Most local authorities tried to help the refugees by reducing or completely removing the cost of accomodation and other expenses:

…that the Collectors be instructed not to collect rates from premises occupied by Belgian Refugees…  Llantrisant and Llantwit Fardre Rural District Council (RDLL/C/13)

Resolved that the Belgian Refugees in Penarth be allowed to use the Baths free of charge. Penarth Urban District Council (UDPE/C/1/4)

There were also other ways that the authorities tried to help the refugees, either themselves or through voluntary groups:

The Chairman submitted a letter he had received from the Central Committee asking the Council to organize another Christmas Day collection for the relief of the Belgian Children.  Resolved that the Council support the movement and that the following members be requested to make the necessary arrangements for their respective wards…  Ogmore and Garw Urban District Council (UDOG/C/1/11)

The Deputy Clerk reported that arrangements had been made for a visit of the Belgian Artistes to Porthcawl on Friday next and that the use of the Pavilion had been granted free of charge by Mr Conrad. Porthcawl Urban District Council (UDPC/C/1/10)

That public meetings be held in the various parts of the District with a view to making arrangements for housing and for providing for the comfort and maintenance of the Belgian Refugees. Mountain Ash Urban District Council (UDMA/C/4/12)


The Librarian stated that Mr H Stanley Jevons had sent a number of French books on loan for the use of the Belgian Refugees. Cardiff Borough Council (BC/C/6/50)

A letter was read from Mrs Marychurch, applying for work for a Belgian Refugee as Book Repairer or Binder. Cardiff Borough Council (BC/C/6/50)

One task for the local authorities was to help the Registrar’s office document Belgian and other refugees. By early 1915 the local authorities had ascertained the following numbers of Belgian refugees in the whole of Glamorgan:

Male over 16 – 408; Female over 16 – 505; Male children – 212; Female children – 202; Total – 1327.  Glamorgan County Council War Distress Relief Committee (GC/WD/1)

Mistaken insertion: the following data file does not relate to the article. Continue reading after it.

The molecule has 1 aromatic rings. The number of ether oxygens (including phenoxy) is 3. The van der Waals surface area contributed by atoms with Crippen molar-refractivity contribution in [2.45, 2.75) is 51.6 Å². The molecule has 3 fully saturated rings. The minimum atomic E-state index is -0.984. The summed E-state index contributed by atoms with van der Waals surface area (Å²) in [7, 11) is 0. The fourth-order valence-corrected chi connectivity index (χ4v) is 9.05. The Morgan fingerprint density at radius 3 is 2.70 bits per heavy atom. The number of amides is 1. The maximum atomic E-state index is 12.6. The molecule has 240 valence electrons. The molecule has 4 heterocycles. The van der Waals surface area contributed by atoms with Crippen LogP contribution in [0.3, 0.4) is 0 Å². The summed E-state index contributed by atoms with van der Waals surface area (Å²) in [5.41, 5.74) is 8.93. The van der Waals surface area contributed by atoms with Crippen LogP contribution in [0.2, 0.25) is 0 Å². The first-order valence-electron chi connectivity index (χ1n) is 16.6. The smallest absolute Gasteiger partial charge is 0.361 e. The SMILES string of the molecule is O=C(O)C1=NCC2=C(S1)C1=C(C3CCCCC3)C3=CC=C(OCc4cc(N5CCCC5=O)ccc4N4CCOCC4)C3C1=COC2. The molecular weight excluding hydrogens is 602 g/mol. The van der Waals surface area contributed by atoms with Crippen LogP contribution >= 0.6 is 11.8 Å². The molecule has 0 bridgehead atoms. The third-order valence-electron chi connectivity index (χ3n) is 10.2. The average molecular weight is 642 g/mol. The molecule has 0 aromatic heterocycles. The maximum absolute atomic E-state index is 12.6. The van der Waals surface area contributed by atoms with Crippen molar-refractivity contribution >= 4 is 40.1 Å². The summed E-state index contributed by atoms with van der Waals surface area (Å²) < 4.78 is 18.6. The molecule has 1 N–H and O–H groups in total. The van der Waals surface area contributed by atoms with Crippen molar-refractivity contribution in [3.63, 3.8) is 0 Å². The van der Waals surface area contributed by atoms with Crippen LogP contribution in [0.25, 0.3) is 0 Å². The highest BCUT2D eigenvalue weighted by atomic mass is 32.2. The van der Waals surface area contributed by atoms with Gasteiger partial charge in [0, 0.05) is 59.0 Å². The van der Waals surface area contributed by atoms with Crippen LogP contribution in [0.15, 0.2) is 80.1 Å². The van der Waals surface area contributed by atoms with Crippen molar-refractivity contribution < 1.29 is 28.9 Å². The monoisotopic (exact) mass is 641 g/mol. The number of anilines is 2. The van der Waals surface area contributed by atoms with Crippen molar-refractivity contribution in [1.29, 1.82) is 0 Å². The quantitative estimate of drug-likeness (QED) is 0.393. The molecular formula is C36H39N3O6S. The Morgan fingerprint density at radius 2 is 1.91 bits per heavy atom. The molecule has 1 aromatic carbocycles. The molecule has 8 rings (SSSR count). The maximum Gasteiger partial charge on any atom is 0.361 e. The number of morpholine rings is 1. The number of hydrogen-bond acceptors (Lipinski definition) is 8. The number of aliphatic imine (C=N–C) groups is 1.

It is worth noting that not every Belgian left for the UK; many stayed, and some charity work in the UK was for the benefit of those who were still in Belgium:

The National Committee…have for some time been £30,000 short each week of the amount necessary to provide the irreducible minimum of one meal per day…may I beg that you will give this appeal your most sympathetic consideration. Cardiff Incorporated Chamber of Commerce (DCOMC/1/8/18)

Within a year of the war ending in November 1918, 90% of the Belgian refugees in Britain had returned home. Those who stayed became part of British society, disappearing from the nation’s view, and so the story of the Belgian refugees was soon forgotten.

Andrew Booth, Relief Records Assistant

The Rest, Porthcawl during the First World War

In 1862, Dr James Lewis had opened The Rest for Invalids, Convalescents and Scrofulous Patients at Nottage, near Bridgend, Glamorganshire, which consisted of three cottages in his possession. The aim was that people who had been injured or had become ill would have somewhere to recover from their ailments, benefiting from the fresh air of the sea, diet and exercise. It was planned that The Rest would move to much larger premises. Dr Lewis had been in contact with Florence Nightingale about how such a building should take shape in 1871.